of silicon and silicon-based alloys. At Globe, Adam led the creation of a joint
venture with a local mining company in Nigeria, one of the first investments by
a U.S. company in that country’s mineral mining industry after the adoption of
Adam is now
associate general counsel for Celanese Corporation, a Fortune 500 chemical and
specialty materials company in Dallas. He acts as North American division
counsel for the company’s $4 billion acetyl chemicals business. He is also its
chief attorney for mergers and acquisitions and recently closed an $800 million
joint venture to construct the largest methanol plant in the United States.
Recently, the company designated Adam as chief competition law counsel, to
ensure the company’s compliance with increasingly complex international laws.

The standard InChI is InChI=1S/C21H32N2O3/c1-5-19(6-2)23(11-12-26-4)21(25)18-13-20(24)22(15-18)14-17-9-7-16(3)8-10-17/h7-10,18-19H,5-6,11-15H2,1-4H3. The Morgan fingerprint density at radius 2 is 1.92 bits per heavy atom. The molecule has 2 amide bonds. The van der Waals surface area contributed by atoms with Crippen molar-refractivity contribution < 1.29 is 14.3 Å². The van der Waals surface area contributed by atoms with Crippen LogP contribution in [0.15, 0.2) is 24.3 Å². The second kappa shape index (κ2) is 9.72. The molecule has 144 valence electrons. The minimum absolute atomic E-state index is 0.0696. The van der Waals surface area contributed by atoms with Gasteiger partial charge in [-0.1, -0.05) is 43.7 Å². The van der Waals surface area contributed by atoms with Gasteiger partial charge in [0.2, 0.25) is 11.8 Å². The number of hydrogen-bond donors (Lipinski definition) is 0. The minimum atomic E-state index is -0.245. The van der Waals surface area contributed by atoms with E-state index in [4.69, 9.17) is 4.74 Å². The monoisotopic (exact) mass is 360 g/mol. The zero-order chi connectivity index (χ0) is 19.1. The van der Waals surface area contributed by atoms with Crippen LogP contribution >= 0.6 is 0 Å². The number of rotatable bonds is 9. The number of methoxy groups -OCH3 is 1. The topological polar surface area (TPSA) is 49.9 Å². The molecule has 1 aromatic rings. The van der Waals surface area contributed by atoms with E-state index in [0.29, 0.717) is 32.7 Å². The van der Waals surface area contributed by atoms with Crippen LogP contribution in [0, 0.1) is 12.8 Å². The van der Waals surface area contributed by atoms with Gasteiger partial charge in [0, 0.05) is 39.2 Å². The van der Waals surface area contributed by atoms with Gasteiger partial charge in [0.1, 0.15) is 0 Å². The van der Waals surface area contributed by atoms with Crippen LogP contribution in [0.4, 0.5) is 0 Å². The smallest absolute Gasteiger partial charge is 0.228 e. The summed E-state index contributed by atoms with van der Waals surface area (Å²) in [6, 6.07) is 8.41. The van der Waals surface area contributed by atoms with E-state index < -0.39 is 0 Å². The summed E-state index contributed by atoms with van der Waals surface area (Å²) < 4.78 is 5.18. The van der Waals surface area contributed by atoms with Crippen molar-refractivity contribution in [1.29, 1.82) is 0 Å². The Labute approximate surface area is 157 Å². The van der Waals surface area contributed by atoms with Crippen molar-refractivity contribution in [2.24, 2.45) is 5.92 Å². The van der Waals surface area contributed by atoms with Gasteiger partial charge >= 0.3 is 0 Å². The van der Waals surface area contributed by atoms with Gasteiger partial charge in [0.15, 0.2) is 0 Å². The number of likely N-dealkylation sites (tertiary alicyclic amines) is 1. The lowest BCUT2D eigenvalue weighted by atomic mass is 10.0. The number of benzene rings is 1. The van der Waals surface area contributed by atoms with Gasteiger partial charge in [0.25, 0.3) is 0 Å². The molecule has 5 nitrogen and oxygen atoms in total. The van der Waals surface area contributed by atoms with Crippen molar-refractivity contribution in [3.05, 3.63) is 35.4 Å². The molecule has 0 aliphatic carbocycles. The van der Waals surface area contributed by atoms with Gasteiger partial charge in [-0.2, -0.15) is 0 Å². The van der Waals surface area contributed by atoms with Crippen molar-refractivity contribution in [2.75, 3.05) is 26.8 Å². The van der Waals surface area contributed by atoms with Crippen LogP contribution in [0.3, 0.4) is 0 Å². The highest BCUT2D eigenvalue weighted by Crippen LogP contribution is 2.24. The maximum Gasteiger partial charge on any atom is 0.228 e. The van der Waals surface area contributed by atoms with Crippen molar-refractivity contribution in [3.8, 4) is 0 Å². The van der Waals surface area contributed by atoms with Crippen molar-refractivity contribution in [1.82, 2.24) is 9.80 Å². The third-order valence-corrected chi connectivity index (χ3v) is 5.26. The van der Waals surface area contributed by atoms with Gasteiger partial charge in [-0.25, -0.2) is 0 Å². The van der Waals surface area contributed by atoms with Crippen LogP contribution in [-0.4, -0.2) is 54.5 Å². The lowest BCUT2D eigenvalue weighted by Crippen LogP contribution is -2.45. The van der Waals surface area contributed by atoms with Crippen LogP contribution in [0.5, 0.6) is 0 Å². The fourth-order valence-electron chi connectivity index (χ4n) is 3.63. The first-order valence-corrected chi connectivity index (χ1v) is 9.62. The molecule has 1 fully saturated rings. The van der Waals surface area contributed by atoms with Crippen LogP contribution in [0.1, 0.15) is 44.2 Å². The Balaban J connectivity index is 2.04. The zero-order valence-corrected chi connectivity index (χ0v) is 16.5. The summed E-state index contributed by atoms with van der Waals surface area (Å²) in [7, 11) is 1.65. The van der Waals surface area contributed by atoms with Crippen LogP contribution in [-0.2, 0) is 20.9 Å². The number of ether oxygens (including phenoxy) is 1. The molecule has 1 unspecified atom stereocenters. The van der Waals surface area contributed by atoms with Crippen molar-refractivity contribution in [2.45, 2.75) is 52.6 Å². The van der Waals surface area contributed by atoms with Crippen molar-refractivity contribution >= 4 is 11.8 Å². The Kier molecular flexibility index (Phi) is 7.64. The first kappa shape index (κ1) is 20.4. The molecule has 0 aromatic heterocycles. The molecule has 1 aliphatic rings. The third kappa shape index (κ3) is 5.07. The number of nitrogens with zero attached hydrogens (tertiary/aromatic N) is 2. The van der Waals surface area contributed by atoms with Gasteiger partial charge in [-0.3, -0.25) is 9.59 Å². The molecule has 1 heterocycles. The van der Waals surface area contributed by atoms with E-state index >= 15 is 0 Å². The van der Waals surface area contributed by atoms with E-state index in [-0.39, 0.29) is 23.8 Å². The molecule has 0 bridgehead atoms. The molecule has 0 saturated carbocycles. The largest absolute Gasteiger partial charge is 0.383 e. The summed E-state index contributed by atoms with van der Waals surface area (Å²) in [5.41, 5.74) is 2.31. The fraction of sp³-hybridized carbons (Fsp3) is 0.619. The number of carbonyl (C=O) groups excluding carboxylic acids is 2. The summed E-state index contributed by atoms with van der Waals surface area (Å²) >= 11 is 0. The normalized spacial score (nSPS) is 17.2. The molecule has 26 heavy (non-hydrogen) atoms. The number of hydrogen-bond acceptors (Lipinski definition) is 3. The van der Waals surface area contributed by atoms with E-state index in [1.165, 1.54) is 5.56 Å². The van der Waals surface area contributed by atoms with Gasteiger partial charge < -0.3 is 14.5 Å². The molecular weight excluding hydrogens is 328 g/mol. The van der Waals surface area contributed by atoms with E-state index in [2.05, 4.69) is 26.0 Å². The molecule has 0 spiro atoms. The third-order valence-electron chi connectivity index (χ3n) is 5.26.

Since 2011, Adam has served as an alumni volunteer, interviewing
prospective Fords in North Texas. While at Haverford, Adam co-hosted The Lerner and Lowe End Theory,
a radio show devoted to show tunes and hip-hop—15 years too early, given the
popularity of the musical Hamilton.
joined the College in 1981, directing the Women’s Center (which opened the
following year) and the community service program, Eighth Dimension. She
empowered students to engage in a range of service projects and supported the
College’s transformation into a fully coeducational institution, with a network
of resources that has become a national model. She also served as one of the
College’s Equal Employment Opportunity Commission (EEOC) Ofﬁcers.
A native of Ardmore, Marilou has
fostered a relationship with Haverford since the 1960s, when she began working
with Serendipity Day Camp, which her brother co-founded. An active Girl Scout
leader, she was devoted to providing single-parent families with an affordable
summer camp for their children. She played a significant role when the camp